Dedicated Hosting Comparison: a Review of 10 Dedicated Hosting Plans

Notice: This is a discussion thread for comments about the SitePoint article, [url=]Dedicated Hosting Comparison: a Review of 10 Dedicated Hosting

There are lot of other provider such as Softlayer, Rackspace and GigeNet, which provides quality hardware as well as awesome support.

Nice article, though it seems to be rushed.

There is a lot of errors in the description/stats for Liquid Web, which makes me wonder if the same might be the case for the other hosting companies.

The article also does not discuss the most important part at all, the support offered by the company. In my opinion the difference of having to talk with Indian tech personnel and fight both with language barriers and lack of skill from the personnel side, compared to to talk with someone who has the knowledge to understand and solve the issue in a matter of minutes, is more than worth a higher price point on the service/product offered.

That also brings up another point, how fast does the company on average answer the phone or support ticket, how long does it go on average before your issue/case is solved?

Choosing a company that provide a good and fast support is vital and is worth A LOT more than the difference in hosting fees. Instead of thinking how much more you must pay per month by choosing company A over company B, consider how much money you would potentially lose per X minutes of downtime.

Over the years we and our clients have used many different hosting providers (multiple of them are discussed in the article). The one we have decided to stay with and have moved all of our clients over to is Liquid Web. The reason being mainly their support staff knowledge and response times. Sure their higher server packages are more expensive than many other hosting companies, but remember that just one incident with the server or any of the software on the server going down can turn out to be more expensive than the difference in price…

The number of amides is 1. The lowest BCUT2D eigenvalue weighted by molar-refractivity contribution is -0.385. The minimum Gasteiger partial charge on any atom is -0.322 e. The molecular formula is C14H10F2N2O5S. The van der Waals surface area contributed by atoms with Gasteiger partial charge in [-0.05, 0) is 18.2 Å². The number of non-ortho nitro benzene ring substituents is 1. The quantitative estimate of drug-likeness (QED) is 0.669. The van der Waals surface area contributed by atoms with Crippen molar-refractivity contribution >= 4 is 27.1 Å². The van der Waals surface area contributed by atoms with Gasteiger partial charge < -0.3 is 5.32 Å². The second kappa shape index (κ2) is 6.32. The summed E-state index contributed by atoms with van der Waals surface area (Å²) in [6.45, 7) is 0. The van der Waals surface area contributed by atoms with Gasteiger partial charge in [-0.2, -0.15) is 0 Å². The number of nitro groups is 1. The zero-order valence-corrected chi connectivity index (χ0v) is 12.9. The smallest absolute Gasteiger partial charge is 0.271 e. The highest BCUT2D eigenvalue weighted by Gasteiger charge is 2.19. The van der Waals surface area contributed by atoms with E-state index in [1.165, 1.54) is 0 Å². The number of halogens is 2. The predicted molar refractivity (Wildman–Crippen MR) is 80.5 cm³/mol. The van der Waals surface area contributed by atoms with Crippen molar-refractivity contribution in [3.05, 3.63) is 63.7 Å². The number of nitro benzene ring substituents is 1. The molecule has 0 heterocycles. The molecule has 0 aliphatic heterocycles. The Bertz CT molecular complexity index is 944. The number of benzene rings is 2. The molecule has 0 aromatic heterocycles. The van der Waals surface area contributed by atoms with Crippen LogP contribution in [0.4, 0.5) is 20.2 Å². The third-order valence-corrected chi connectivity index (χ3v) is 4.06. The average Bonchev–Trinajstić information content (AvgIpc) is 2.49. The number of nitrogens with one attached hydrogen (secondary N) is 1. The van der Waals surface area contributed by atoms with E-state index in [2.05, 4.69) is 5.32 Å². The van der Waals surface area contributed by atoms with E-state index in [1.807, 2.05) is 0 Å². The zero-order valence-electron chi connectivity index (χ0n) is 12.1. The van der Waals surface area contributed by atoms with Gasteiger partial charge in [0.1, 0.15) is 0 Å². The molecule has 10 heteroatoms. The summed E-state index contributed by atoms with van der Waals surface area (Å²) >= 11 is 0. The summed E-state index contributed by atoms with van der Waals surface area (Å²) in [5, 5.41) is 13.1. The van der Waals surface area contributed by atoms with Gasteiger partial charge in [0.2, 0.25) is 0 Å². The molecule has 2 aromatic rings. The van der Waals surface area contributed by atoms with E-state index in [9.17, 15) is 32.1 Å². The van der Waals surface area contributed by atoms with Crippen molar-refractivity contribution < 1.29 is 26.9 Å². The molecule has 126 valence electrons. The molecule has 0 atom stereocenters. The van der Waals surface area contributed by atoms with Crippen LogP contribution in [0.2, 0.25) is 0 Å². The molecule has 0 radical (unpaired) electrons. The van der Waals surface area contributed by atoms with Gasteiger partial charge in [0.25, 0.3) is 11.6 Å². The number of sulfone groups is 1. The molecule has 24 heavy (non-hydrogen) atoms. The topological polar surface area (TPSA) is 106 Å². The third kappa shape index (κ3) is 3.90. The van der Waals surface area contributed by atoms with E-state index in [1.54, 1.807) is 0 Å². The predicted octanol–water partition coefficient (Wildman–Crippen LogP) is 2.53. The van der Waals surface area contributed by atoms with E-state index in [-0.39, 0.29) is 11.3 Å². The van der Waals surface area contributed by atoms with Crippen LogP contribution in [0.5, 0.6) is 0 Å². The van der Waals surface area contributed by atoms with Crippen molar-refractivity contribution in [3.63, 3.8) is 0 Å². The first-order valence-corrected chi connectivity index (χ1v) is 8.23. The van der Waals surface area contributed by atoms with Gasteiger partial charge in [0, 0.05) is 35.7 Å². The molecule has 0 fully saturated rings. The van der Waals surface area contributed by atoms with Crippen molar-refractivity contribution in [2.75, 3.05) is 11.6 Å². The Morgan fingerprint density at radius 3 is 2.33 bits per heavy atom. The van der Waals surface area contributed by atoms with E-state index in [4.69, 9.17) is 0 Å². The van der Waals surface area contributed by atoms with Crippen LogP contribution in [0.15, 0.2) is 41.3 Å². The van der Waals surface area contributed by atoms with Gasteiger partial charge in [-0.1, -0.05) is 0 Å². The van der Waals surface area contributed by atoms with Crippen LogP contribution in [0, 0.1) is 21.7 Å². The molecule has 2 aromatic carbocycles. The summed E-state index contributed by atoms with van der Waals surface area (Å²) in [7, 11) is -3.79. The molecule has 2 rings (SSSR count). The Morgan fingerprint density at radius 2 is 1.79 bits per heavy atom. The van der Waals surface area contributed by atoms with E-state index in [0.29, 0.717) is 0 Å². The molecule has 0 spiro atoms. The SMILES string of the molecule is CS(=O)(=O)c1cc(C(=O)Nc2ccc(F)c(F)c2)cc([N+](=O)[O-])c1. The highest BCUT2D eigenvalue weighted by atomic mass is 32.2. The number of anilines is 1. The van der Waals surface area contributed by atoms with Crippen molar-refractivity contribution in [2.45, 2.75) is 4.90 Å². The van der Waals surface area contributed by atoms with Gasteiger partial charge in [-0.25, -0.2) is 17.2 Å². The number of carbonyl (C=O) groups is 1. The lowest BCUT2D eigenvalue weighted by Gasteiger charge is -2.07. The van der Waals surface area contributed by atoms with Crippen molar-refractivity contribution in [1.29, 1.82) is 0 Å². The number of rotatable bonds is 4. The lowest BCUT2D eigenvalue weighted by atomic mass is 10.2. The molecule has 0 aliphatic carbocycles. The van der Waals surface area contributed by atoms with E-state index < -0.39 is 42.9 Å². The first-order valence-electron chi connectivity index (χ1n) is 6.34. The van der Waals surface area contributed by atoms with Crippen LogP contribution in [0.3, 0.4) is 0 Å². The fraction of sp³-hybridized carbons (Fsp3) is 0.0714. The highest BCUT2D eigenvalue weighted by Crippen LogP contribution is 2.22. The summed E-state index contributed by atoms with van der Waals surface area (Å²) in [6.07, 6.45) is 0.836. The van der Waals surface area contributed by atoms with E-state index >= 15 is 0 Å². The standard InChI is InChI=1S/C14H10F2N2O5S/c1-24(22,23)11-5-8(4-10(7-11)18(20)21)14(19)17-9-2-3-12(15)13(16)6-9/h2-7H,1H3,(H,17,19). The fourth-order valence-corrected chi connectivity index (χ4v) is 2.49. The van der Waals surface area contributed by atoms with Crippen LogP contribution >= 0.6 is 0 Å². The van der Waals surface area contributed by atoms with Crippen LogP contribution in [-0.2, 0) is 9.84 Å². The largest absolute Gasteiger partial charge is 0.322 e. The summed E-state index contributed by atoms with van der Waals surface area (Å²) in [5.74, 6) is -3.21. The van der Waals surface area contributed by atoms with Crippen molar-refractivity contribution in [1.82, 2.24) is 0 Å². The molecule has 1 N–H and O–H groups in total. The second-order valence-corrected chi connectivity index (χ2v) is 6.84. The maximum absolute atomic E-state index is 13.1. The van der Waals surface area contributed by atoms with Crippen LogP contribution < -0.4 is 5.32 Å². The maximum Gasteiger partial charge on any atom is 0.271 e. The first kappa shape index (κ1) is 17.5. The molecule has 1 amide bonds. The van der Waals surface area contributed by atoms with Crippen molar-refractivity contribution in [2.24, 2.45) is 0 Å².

HostGator offers the Intel dual-core Xeon processor in its Standard plan, which is probably the best processor for server platforms.

This guy doesn’t know what he’s talking about. Front page worthy? I think not.

Hi TheRedDevil,
Could you please point out any specific inconsistency for LiquidWeb? To be honest, I don’t see any.

Hi Bitmesh,
I think it’s the word “probably” that is bothering you in the quote that you mentioned. The Intel dual-core Xeon processor is indeed the best processor for servers platforms. What I mean however is that it is probably the best among all the reviewed web hosting providers.

I wouldn’t ever host with most of these companies, especially those that run large shared hosting businesses and only tack on dedicated hosting as an upsell service. With that many low paying customers, their support can’t be oriented around the kind of service dedicated clients need. We need high level techs, who work in the data center with physical access to the boxes, available 24 hours a day, that treat every ticket as a priority ticket.

That’s the kind of level of support you get at companies like Softlayer and Rackspace, and with their unmanaged and cloud offerings, it doesn’t come at an enormous premium either. Since they have a different average customer profile, they can afford to provide that kind of service. If a hard drive goes bad at 4 in the morning, I know that within 15 minutes someone that knows what they’re doing in a server will be able to pull the drive for me, connect another one, boot the system without leaving it hanging at a disk check prompt, and get me back on.